PICADOR £16.99 £15.99 (free P&P per order) from 08700 798 897

The Line of Beauty by Alan Hollinghurst

Art, and the cruelty that goes with it

Alan Hollinghurst likes to shock with vivid sex scenes. Yet to ghetto-ise him as a "gay novelist" is too limiting. He is much, much bigger than that. And here at last he shows real scope and depth. Nick Guest is a charmingly kind-hearted, 20-year-old, pretty blond. At Oxford he courted straight, dull Toby Fedden for his rower's body and beautiful face. Through Toby's friendship, he wins his family's, and moves into the Feddens's majestic Kensington house and into their lives.

Toby's Tory MP father, Gerald, wants to appear on Spitting Image. His "voice" is uncannily recognisable: superficially urbane and hospitable; vain, ruthless, philistine and limited underneath. He has a rich, civilised Jewish wife - sister to Baron Kessler, a banker - and a self-destructive daughter, Catherine, whom Nick tries to help.

Nick , like one of Henry James's provincial innocents, is infatuated by a worldly and grand style. He gets called "the little aesthete". Indeed he is writing a PhD on James, whose The Spoils of Poynton - which warned against valuing objects more than people - he wants to film. Nick approves James's famous, witty appeal to luxurious decoration: "I can stand a good deal of gilt." Like James (and Proust) Hollinghurst is morally dismayed by the rich, yet fascinated by glitz. Love of great art, together with mistrust of the cruelty and greed that midwife it, mark all three. The Feddens possess a painting by Guardi, and are given a "little" Gauguin: art as fashion-accessory. Hollinghurst conjures up a whole place and time, full of wonderful echoes and allusions.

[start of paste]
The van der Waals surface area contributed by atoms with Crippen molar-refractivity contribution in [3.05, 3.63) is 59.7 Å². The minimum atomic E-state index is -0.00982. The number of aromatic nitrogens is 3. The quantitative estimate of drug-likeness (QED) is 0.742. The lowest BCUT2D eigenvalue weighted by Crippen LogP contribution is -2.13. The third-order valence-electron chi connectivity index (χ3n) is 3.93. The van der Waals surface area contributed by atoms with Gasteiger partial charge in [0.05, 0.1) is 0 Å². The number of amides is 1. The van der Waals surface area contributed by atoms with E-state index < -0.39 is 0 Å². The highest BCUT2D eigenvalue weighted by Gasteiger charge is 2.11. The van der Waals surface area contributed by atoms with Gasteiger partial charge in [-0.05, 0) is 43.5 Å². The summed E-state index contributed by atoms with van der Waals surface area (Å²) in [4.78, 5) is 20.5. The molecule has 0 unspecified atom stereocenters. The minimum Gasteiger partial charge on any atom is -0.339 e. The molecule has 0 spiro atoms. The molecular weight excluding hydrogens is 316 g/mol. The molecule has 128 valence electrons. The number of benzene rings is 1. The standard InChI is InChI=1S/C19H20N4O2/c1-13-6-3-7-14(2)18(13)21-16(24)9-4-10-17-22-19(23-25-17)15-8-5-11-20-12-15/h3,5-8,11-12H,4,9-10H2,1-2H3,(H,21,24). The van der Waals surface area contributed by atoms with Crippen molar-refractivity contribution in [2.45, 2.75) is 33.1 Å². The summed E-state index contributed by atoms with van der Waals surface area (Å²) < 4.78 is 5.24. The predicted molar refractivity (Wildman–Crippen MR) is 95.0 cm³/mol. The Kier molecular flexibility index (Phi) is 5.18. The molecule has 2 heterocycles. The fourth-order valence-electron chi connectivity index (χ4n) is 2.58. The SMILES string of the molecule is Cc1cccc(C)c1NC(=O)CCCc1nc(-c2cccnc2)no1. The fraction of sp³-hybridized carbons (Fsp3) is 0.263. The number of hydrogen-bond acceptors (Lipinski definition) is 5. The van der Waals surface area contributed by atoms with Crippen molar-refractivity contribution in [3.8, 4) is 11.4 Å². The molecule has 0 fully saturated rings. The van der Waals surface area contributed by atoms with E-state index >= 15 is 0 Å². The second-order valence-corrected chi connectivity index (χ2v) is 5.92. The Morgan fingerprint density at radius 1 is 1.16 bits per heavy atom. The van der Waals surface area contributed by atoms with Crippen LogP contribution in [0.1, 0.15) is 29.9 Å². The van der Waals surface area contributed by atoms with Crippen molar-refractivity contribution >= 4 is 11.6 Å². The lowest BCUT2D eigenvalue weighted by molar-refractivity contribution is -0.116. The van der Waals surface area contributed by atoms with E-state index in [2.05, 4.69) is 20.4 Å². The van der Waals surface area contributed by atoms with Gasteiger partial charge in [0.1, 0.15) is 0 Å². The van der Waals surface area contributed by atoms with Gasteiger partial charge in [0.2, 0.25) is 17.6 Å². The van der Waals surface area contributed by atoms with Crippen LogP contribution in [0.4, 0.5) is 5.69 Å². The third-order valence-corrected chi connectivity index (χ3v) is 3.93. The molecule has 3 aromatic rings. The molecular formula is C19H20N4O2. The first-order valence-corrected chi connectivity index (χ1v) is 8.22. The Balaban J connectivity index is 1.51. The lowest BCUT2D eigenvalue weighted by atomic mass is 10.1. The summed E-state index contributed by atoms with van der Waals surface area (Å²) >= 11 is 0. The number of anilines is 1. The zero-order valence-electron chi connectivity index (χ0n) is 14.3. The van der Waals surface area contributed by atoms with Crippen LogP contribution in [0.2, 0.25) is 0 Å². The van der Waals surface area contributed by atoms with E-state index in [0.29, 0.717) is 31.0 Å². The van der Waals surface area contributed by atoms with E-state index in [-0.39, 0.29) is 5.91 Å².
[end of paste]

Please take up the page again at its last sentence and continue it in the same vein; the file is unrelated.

Here is London in 1983 in triumphalist post-Falklands mood with 101 foppish new Tory MPs, some with a hand in the till, well over three million unemployed, new pound coins in our pockets, Hooray Henrys, an asset-stripper and a super-rich businessman purchasing titles by donating to Party funds.

Many share an idolatrous toadying obsession with the minutest foibles of Mrs Thatcher, who haunts this novel. The scene in which Nick finds the courage to dance with "the Lady" herself at the Feddens is its symbolic centre.

Mrs T's appeal to Victorian values is mirrored in the Feddens' revival of concerts-at-home, evening dress and weekend country-house parties. These happen at the Kessler's huge mansion in Buckinghamshire, a county scrupulously chosen. Weekending at Mentmore in Bucks after its timely injection of Rothschild money a century before, Henry James noted its plutocratic, sometimes vulgar display. And Hollinghurst's two quiet references to Trollope's The Way we Live Now (1876) which quite invidiously implicated Anglo-Jewry in the nation's troubles, are here - considering the make-up of Thatcher's cabinet - provocative.